A Tale of Two Dinosaurs
Three decades ago, I was a young marketing product manager for EMI Medical, the U.K based company that invented the CAT scanner medical imaging system. This company had been formed just a few years prior to my joining to commercialize the CAT scanner technology conceived in the EMI Central Research Laboratory in London. EMI had no existing business presence in the medical imaging markets or related markets.
The CAT scanner was a graphic example of what is now known as “disruptive” technology. At medical conferences, when the first images produced on these systems were shown, 500 radiologists stood to applaud. Unfortunately, while the technology was disruptive, it was not particularly defendable. Most of the initial products from EMI were based on many of off-the-shelf subsystems, with a bit of proprietary hardware and software thrown in. Since EMI had no prior experience in this area, and no manufacturing infrastructure, these first systems were little more than lab prototypes.
This industry had a well established group of dinosaur participants, with GE Medical being the lead dinosaur. GE had been a market participant for about four decades at that time, with a well established world wide sales and service network, an efficient manufacturing infrastructure, an experienced R&D organization, and excellent customer relationships. GE could be said to be the T-rex of the industry.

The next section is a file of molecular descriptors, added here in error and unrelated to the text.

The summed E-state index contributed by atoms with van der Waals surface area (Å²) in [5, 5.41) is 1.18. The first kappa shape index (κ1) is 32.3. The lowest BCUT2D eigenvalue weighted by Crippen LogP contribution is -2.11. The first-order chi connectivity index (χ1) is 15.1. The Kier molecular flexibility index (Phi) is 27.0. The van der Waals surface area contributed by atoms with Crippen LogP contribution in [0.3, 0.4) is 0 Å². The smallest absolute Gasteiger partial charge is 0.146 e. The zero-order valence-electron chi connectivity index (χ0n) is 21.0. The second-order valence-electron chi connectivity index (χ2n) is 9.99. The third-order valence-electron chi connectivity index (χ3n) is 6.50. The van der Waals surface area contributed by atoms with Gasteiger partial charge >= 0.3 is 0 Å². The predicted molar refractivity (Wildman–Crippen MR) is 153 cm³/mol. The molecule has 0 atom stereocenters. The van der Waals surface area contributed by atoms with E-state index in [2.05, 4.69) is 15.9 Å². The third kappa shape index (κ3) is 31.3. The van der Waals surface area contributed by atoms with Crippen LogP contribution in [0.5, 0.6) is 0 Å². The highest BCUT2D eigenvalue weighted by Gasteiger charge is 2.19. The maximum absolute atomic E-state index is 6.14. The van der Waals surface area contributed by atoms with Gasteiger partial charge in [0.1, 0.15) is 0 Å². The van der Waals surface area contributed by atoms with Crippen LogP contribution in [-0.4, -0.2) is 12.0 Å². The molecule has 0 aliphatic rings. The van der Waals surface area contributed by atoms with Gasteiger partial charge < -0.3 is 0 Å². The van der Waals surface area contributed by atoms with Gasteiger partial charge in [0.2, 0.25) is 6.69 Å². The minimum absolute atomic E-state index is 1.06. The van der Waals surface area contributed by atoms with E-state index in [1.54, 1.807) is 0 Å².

While EMI struggled with fixing product problems, building a sales and service network and manufacturing infrastructure, meeting the demand for this revolutionary new product, and collecting awards, including a Nobel prize in medicine, GE set about to develop the next generation of CAT scanner, which was relatively easy to do since the first generation did not fully exploit available technology. Within two years, the GE product was on the market and was superior to the EMI products in most respects. Within ten years, what was left of EMI was absorbed into the GE organization.
I see great parallels between EMI and Eclipse, and GE and Cessna. As a new entrant, Eclipse must create everything from scratch, including not just a winning, defendable product, but also all the infrastructure that is required to sell, manufacture, and support this product, and must do this in a few years, rather than having the luxury of several decades to do this as the dinosaurs have had. This strategy introduces enormous risks, including the issue of creating a competitive, fully functioning organization without an appropriate period of time for organization learning. Even with world class individual employees (and Eclipse has some) it takes quite awhile for these people to learn work together at a high level of effectiveness.
So, the Eclipse story has been played out before (and undoubtedly in many other industries). The moral of the this story: if one takes on dinosaurs, be sure that they are extinct, or at least that there is not a T-rex in the group.